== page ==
Fig. 9: Time of information and acceptance

Scale of information

Besides this correlation, another one is appearing when looking at the scope of information received. It has already been described that the majority of people felt insufficiently informed (n=126, see frequency analysis' results for Q.10). Moreover, the less the people felt informed, the less they are likely to support the use of wind energy (figure 10). Once again, this relation appears even stronger when looking at the group of people that think they have been informed completely, but in this case the sample size is particularly small (n=5). Overall, the influence of the scale of information on social acceptance proved to be significant (r=0.45 - correlation coefficient).

Fig. 10: Scale of information and acceptance

The above described relations can particularly be regarded as issues of public participation, as the respondents received their information on wind energy projects to a large extent from the municipality (see frequency analysis' results for Q.8), representing in this - once again limited - questionnaire the public decision-making authorities. Moreover, this hints to the great responsibility but also potential of the municipal communication - even though the influence of the reporting by the media cannot be neglected (see media analysis) as it is the 2nd biggest source of information. Generally, these findings on the information managment do clearly support the synopsis' findings on the importance of the timing and the quality of information on wind energy projects for their public acceptance.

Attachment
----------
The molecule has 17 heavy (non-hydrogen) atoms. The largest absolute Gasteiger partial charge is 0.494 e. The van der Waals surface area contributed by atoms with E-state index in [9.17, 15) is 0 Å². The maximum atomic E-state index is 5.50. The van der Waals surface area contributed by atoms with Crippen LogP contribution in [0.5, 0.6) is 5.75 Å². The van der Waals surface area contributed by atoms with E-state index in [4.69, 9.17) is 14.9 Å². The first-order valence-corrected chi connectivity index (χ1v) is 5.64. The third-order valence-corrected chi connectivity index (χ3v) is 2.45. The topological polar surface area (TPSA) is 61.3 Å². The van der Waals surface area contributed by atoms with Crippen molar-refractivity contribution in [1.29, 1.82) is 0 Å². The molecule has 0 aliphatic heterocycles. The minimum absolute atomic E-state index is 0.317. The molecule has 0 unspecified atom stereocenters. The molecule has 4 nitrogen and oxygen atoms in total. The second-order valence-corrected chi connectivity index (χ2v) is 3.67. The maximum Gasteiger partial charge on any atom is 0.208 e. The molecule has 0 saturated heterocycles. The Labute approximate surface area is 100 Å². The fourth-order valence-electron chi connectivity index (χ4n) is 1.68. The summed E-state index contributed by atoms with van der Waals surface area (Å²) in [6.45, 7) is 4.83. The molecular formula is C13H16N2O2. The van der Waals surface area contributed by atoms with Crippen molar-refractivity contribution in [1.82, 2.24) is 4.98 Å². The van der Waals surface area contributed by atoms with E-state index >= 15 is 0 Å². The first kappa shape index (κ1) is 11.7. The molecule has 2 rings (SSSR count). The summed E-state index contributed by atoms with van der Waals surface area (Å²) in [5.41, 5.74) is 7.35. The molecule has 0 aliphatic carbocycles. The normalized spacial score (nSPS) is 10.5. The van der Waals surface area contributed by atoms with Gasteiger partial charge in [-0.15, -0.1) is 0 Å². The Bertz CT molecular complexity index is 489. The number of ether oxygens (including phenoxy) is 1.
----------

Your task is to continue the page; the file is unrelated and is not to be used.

(for more methodological details click to go back to respective methods)

6) Direct Benefits

Frequently cited in literature, considerably often chosen in the questionnaire (see results for Q.12 , Q.5 and Q.6) and addressed in the comments (see results) is the aspect of economic benefits and their influence on the acceptance of wind energy. Indeed, also the statistical analysis revealed several significant relations between the level of acceptance and economic issues.

(for more methodological details click to go back to respective methods)


Already the idea of wind energy's general profitability correlates with the use of wind energy. The more economically profitable people perceive wind energy, the more likely they are to support it (p=0,000000000000009, figure 11).

Fig. 11: Profitability and acceptance, n=168

Job creation

Visually perceivable and statistically proven, such a positively correlated relation does also exist between the perception of wind energy as a job creator and its acceptance (p=0,0000001, figure 12). Not surprisingly, this relation is also confirmed, if job creation can be chosen as a condition that would render wind energy reasonable (p=0,002, figure 13). This observation actually aligns with and concretises the above described results for the conditions under which opponents would support wind energy (jump back). None of the aspects would truly persuade the opponents to change their opinion, while supporters are rather optimistic.

Fig. 12: Job creation and acceptance 1, n=171 Fig. 13: Job creation and acceptance 2, n=184

Income for municipality

Another significant relation can be shown with regard to the answers to the question whether wind energy generates income for the municipalities (p=0,02, figure 14): Those who expect an additional income for the municipality, more frequently support wind energy. In this context it ought to be noted that the majority of people estimates the local public income to be relatively moderate (see results for Q.20) and also does not think that it could lead to higher revenues (see results for Q.6.6), but states that they would support wind energy if it did so (see results for Q.12.5). Between this position and acceptance there is also a significant correlation (p=0,000146465, figure 15), which might be explainable just as described with respect to jobs above.